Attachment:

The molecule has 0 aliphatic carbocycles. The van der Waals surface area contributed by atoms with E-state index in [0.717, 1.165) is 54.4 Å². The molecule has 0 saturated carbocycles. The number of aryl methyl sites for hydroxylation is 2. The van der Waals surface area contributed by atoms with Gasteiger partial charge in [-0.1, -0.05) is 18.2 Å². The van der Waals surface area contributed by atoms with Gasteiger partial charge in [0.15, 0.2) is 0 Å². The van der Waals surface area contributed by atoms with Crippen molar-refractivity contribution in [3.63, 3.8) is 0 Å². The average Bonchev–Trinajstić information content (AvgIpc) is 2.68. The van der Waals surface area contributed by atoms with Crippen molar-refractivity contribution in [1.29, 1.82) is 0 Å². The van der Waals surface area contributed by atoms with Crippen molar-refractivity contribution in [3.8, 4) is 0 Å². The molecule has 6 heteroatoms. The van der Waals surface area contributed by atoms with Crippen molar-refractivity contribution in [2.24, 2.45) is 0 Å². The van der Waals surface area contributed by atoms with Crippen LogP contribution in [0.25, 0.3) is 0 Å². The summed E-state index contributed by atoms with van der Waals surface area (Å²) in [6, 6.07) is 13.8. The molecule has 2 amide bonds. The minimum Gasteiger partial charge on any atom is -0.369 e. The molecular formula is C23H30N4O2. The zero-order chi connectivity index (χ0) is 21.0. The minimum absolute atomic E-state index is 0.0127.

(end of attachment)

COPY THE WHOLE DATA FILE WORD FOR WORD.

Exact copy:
The molecule has 0 aliphatic carbocycles. The van der Waals surface area contributed by atoms with E-state index in [0.717, 1.165) is 54.4 Å². The molecule has 0 saturated carbocycles. The number of aryl methyl sites for hydroxylation is 2. The van der Waals surface area contributed by atoms with Gasteiger partial charge in [-0.1, -0.05) is 18.2 Å². The van der Waals surface area contributed by atoms with Gasteiger partial charge in [0.15, 0.2) is 0 Å². The van der Waals surface area contributed by atoms with Crippen molar-refractivity contribution in [3.63, 3.8) is 0 Å². The average Bonchev–Trinajstić information content (AvgIpc) is 2.68. The van der Waals surface area contributed by atoms with Crippen molar-refractivity contribution in [1.29, 1.82) is 0 Å². The van der Waals surface area contributed by atoms with Crippen molar-refractivity contribution in [3.8, 4) is 0 Å². The molecule has 6 heteroatoms. The van der Waals surface area contributed by atoms with Crippen molar-refractivity contribution in [2.24, 2.45) is 0 Å². The van der Waals surface area contributed by atoms with Crippen LogP contribution in [0.25, 0.3) is 0 Å². The summed E-state index contributed by atoms with van der Waals surface area (Å²) in [6, 6.07) is 13.8. The molecule has 2 amide bonds. The minimum Gasteiger partial charge on any atom is -0.369 e. The molecular formula is C23H30N4O2. The zero-order chi connectivity index (χ0) is 21.0. The minimum absolute atomic E-state index is 0.0127.